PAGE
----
‘Timely, lyrical, tough, accurate, and ultimately not (too) depressing. Or as my aunts used to say, Roll up your sleeves.’—Margaret Atwood
Poet Mike Barnes has spent years caring for his mother, Mary, through the stages of moderate, severe, very severe and late-stage Alzheimer’s. In an eloquent series of letters, addressed to an anonymous long-term dementia carer, he transforms his own increasingly challenging experience into a wellspring of clarity and understanding, support and solace.
This is no ordinary practical care guide. Using bite-sized paragraphs perfectly designed for harried carers to dip into, Barnes tells a compelling personal story that unfolds a side of dementia almost entirely missing from public discussion:
‘All people with dementia, and some of them strikingly, show depths of sensitive awareness, resilience rising to heroism, and a capacity for joyful relatedness.’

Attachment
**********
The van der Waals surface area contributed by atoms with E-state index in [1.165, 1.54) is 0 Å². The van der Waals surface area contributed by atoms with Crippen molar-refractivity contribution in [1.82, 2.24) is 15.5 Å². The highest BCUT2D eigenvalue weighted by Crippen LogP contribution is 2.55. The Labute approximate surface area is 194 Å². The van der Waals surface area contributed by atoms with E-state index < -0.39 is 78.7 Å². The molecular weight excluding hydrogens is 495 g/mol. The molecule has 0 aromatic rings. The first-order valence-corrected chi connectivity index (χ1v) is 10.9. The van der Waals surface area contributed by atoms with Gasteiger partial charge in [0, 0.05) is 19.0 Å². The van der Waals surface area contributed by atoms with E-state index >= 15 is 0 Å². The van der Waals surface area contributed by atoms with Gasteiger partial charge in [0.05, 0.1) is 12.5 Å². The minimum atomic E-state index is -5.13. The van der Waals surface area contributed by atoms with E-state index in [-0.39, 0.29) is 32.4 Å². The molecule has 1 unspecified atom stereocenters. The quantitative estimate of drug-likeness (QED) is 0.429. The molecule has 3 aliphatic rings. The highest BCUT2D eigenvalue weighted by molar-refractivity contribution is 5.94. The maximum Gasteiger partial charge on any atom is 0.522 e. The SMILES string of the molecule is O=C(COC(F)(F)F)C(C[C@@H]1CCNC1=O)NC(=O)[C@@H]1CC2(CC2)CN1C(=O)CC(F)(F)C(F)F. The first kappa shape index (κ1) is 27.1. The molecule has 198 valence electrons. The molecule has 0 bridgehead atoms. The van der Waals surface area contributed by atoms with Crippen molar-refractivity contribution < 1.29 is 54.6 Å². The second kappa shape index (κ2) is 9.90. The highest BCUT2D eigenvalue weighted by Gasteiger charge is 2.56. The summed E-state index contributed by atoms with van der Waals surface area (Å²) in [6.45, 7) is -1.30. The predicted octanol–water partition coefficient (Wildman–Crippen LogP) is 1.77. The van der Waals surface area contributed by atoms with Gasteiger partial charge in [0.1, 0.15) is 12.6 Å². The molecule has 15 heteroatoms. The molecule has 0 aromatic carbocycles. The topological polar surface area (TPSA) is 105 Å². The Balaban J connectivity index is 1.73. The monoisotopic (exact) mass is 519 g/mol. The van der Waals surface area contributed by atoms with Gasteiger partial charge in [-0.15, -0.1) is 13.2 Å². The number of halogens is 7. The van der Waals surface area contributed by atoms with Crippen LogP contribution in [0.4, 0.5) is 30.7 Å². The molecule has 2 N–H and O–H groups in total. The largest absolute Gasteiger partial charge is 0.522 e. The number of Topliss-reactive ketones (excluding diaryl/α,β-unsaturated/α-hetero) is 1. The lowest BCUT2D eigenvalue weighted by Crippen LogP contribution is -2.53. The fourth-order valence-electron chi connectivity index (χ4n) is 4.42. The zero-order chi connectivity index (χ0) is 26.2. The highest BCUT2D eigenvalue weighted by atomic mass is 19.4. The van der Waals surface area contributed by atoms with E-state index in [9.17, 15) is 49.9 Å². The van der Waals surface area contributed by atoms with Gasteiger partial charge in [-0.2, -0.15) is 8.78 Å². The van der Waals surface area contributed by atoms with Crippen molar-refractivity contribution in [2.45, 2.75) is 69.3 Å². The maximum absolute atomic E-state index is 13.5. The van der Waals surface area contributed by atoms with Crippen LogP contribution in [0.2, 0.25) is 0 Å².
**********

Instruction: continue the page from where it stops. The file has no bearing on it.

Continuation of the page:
Calming and contemplative yet fiercely alive, this consoling, humane and surprisingly uplifting book balances candour about the devastations of dementia with inspiring insights into its paradoxical and often uncanny enhancements of life, the ways in which it sometimes calls forth capacities long-buried by the defences of full cognition.
Addressed to carers but relevant and deeply important for us all, Be With encourages us to focus on fellowship and accurate witness: to simply be with who, and what, is actually before us.